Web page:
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From atop Brasstown Bald, Georgia’s highest point at 4,784 feet.
From atop Brasstown Bald, Georgia’s highest point at 4,783 feet. It’s a surprisingly easy hike/walk to get there.
Josh Green, Curbed Atlanta

Eight top picks near Atlanta for great autumn hikes

From ITP forest treks to bona fide mountain adventures, Atlanta and North Georgia are loaded with terrific hiking options this time of year.

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From atop Brasstown Bald, Georgia’s highest point at 4,783 feet. It’s a surprisingly easy hike/walk to get there.
| Josh Green, Curbed Atlanta

Blazing summer temps are (hopefully) a thing of the past, which means it’s time to take advantage of the abundant outdoor destinations at Atlanta’s doorstep (or a short drive beyond).

From Civil War ruins to majestic mountaintops and a raucous, faux-Bavarian village, North Georgia has it all, and it never shines brighter than when the leaves start to turn. Beyond the cost of gas, most of these autumnal offerings can be done on the cheap, too.

So dust off the flannel, lace up the Timberlands, pour a pumpkin-flavored coffee, and set out to enjoy the pristine weather. Let this map help guide the way to eight of our favorite fall destinations within about two hours of downtown.

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Sweetwater Creek State Park

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Half an hour due west of downtown Atlanta, the two-mile roundtrip Red Trail beside gushing Sweetwater Creek is a hiker’s delight this time of year. It passes the beautiful, five-story ruins of the New Manchester mill, named for the town wiped out here during the Civil War.

Elsewhere, hikers can traipse across river rocks (mind the rapids) and behold a kaleidoscope of autumn foliage along the creek valley walls. Parking is $5.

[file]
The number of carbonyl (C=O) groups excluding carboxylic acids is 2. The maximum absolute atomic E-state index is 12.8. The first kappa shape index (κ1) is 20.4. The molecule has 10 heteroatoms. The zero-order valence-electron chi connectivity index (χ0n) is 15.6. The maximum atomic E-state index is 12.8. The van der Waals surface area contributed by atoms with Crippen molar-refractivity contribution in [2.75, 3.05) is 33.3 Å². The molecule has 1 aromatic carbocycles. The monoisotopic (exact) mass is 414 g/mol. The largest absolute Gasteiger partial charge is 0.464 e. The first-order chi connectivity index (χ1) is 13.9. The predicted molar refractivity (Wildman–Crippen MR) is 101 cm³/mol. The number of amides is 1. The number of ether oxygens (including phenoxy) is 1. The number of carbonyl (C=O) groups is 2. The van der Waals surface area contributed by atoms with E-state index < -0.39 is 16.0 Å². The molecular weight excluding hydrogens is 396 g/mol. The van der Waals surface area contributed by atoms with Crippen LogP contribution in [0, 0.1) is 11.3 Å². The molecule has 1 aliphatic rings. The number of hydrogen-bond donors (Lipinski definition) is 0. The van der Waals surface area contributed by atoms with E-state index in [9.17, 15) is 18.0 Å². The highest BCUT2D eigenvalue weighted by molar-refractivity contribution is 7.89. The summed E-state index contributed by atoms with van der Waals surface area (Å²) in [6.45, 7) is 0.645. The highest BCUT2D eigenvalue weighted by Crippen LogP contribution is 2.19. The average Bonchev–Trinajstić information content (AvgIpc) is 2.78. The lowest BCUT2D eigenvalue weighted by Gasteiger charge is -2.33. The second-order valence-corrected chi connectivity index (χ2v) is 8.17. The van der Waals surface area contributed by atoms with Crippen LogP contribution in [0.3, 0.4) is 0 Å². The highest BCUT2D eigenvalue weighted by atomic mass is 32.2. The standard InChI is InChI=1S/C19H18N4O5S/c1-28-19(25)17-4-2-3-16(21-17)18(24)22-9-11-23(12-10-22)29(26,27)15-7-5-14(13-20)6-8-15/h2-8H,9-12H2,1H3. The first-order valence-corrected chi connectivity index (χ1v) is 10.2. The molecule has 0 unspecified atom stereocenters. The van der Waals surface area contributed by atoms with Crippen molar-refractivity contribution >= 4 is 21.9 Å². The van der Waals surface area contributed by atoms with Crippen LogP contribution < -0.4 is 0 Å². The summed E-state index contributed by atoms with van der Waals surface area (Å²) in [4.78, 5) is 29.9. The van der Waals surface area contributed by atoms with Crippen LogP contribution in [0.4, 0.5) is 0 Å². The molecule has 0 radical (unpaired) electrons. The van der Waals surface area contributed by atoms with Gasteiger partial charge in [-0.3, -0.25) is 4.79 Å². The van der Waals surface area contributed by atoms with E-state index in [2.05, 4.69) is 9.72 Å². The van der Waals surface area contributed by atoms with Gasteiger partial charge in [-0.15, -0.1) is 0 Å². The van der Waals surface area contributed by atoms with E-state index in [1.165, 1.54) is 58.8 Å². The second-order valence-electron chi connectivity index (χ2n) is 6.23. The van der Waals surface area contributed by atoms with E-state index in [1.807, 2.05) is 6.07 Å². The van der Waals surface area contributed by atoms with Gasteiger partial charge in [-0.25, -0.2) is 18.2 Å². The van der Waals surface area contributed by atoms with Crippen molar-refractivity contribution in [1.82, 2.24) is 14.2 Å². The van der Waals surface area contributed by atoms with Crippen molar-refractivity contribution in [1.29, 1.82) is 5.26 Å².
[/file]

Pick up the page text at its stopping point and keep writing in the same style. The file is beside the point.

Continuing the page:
Brasstown Bald

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The Big Kahuna of Georgia peaks is surprisingly easy to summit—and the spectacular, 360-degree views from the top encompass four states (Georgia, North Carolina, Tennessee, and South Carolina) on clear days.

Visitors will find a large parking lot not far from the crest of 4,784-foot-tall Brasstown Bald, and the rest of the half-mile route is paved (and often crowed), but it certainly feels otherworldly for city folk. Admission is $3 per person.

Curbed Atlanta

Arabia Mountain

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For an uplifting experience in nature that doesn’t require much driving, head to Arabia Mountain National Heritage Area, where you’ll find the relatively unsung, prehistoric sibling to Stone Mountain just south of Interstate 20 in Lithonia.

Explore a wandering PATH trail or hike up two granite outcrops that are moderate compared to that famous other rock. This rolling landscape took 400 million years to form, and it’s a quick getaway for idyllic autumn weather. On a clear day, you’ll spot Atlanta sky-rises in the distance. (Pro tip: A good place to begin is the nature center, 3787 Klondike Road).

Photo: Eric Bowles, courtesy of Arabia Mountain Heritage Area Alliance

Raven Cliff Falls Trail

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Two hours from downtown, near Helen, find one of the Peach State’s more popular and scenic hikes in the Raven Cliff Falls Trail. Rated “moderate” and dog-friendly by Atlanta Trails, the roughly five-mile, forested path is packed with trout streams, wildlife, and cascading waterfalls.

Cascade Springs Nature Preserve

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The urban environment of southwest Atlanta yields a surprising natural treasure that spans 120 acres on Cascade Road and is dotted with remnants of Civil War battles (plus a historic springhouse and wee waterfall).

Not far from downtown, the Cascade Springs Nature Preserve Trail might be ITP’s most tranquil walking/running/hiking destination, with three trail options one TripAdvisor reviewer describes as “all great for even beginners.” Parking on site, but the lot can be locked early in late fall and winter.

Sope Creek Paper Mill Ruins

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Fancy Civil War-era ruins and short drives? Journey over to the Sope Creek Trail in Marietta, which has three miles of options that bring visitors to the stone remnants of a paper mill (destroyed by Union troops during the war) on the banks of a creek. Other highlights include a calming pond in a park near the Chattahoochee River. It’s rated “easy” and dog-friendly by Atlanta Trails.

Rabun Bald

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This hike is more serious (and somewhat harder to find), but it’s a chance to escape to absolute wilderness within a couple hours of Atlanta. On a windless day, the trek to Rabun Bald—Georgia’s second highest peak at 4,696 feet—is gloriously silent. At points, the trail can be steep and somewhat difficult to follow, but the payout that is the summit’s observation deck is worth it. For advice on getting there (and parking etiquette), head over here.